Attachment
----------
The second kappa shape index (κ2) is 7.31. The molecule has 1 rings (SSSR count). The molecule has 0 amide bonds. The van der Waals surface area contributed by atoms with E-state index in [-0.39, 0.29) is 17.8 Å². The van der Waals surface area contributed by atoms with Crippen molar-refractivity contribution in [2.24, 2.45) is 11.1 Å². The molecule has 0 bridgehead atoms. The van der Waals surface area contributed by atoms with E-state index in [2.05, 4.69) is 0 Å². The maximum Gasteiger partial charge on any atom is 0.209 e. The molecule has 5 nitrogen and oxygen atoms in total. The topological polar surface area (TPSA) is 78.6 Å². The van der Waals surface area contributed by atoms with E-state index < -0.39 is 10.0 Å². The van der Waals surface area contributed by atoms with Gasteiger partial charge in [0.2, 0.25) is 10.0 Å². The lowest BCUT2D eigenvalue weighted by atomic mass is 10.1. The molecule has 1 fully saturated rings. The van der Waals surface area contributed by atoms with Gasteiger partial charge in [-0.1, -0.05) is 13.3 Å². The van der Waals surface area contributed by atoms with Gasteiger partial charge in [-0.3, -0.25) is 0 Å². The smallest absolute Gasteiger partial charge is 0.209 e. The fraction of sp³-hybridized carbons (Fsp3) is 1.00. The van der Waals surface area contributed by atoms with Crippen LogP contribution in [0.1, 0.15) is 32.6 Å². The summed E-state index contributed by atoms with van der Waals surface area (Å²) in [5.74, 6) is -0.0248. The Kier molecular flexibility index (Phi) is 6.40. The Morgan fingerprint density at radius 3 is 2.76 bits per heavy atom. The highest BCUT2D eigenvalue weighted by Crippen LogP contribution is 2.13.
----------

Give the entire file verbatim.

The second kappa shape index (κ2) is 7.31. The molecule has 1 rings (SSSR count). The molecule has 0 amide bonds. The van der Waals surface area contributed by atoms with E-state index in [-0.39, 0.29) is 17.8 Å². The van der Waals surface area contributed by atoms with Crippen molar-refractivity contribution in [2.24, 2.45) is 11.1 Å². The molecule has 0 bridgehead atoms. The van der Waals surface area contributed by atoms with E-state index in [2.05, 4.69) is 0 Å². The maximum Gasteiger partial charge on any atom is 0.209 e. The molecule has 5 nitrogen and oxygen atoms in total. The topological polar surface area (TPSA) is 78.6 Å². The van der Waals surface area contributed by atoms with E-state index < -0.39 is 10.0 Å². The van der Waals surface area contributed by atoms with Gasteiger partial charge in [0.2, 0.25) is 10.0 Å². The lowest BCUT2D eigenvalue weighted by atomic mass is 10.1. The molecule has 1 fully saturated rings. The van der Waals surface area contributed by atoms with Gasteiger partial charge in [-0.1, -0.05) is 13.3 Å². The van der Waals surface area contributed by atoms with Gasteiger partial charge in [-0.3, -0.25) is 0 Å². The smallest absolute Gasteiger partial charge is 0.209 e. The fraction of sp³-hybridized carbons (Fsp3) is 1.00. The van der Waals surface area contributed by atoms with Crippen LogP contribution in [0.1, 0.15) is 32.6 Å². The summed E-state index contributed by atoms with van der Waals surface area (Å²) in [5.74, 6) is -0.0248. The Kier molecular flexibility index (Phi) is 6.40. The Morgan fingerprint density at radius 3 is 2.76 bits per heavy atom. The highest BCUT2D eigenvalue weighted by Crippen LogP contribution is 2.13.